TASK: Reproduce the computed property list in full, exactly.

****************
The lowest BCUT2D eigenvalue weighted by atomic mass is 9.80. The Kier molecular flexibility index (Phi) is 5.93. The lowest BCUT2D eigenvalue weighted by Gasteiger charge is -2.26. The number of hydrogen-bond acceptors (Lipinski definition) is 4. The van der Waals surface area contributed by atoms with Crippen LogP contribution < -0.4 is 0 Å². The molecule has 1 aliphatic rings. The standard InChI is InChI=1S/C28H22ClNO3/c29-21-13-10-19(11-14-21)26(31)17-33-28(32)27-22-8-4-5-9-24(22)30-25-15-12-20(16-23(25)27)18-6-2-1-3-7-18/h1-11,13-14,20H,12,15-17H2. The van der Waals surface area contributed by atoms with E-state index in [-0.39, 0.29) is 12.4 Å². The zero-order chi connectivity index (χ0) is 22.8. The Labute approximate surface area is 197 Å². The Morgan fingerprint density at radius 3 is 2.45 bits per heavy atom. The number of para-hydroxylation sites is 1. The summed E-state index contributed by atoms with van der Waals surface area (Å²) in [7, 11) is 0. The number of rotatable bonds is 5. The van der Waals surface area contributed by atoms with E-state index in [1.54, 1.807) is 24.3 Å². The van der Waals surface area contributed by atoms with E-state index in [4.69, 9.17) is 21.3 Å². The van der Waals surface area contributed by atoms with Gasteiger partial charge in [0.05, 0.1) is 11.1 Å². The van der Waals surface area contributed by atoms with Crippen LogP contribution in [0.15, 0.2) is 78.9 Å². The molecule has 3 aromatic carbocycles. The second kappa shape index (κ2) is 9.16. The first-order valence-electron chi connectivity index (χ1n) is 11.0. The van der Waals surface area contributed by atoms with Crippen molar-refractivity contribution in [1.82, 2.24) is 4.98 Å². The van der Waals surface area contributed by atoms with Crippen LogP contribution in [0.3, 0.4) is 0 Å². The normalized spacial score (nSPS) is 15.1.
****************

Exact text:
The lowest BCUT2D eigenvalue weighted by atomic mass is 9.80. The Kier molecular flexibility index (Phi) is 5.93. The lowest BCUT2D eigenvalue weighted by Gasteiger charge is -2.26. The number of hydrogen-bond acceptors (Lipinski definition) is 4. The van der Waals surface area contributed by atoms with Crippen LogP contribution < -0.4 is 0 Å². The molecule has 1 aliphatic rings. The standard InChI is InChI=1S/C28H22ClNO3/c29-21-13-10-19(11-14-21)26(31)17-33-28(32)27-22-8-4-5-9-24(22)30-25-15-12-20(16-23(25)27)18-6-2-1-3-7-18/h1-11,13-14,20H,12,15-17H2. The van der Waals surface area contributed by atoms with E-state index in [-0.39, 0.29) is 12.4 Å². The zero-order chi connectivity index (χ0) is 22.8. The Labute approximate surface area is 197 Å². The Morgan fingerprint density at radius 3 is 2.45 bits per heavy atom. The number of para-hydroxylation sites is 1. The summed E-state index contributed by atoms with van der Waals surface area (Å²) in [7, 11) is 0. The number of rotatable bonds is 5. The van der Waals surface area contributed by atoms with E-state index in [1.54, 1.807) is 24.3 Å². The van der Waals surface area contributed by atoms with E-state index in [4.69, 9.17) is 21.3 Å². The van der Waals surface area contributed by atoms with Gasteiger partial charge in [0.05, 0.1) is 11.1 Å². The van der Waals surface area contributed by atoms with Crippen LogP contribution in [0.15, 0.2) is 78.9 Å². The molecule has 3 aromatic carbocycles. The second kappa shape index (κ2) is 9.16. The first-order valence-electron chi connectivity index (χ1n) is 11.0. The van der Waals surface area contributed by atoms with Crippen molar-refractivity contribution in [1.82, 2.24) is 4.98 Å². The van der Waals surface area contributed by atoms with Crippen LogP contribution in [0.3, 0.4) is 0 Å². The normalized spacial score (nSPS) is 15.1.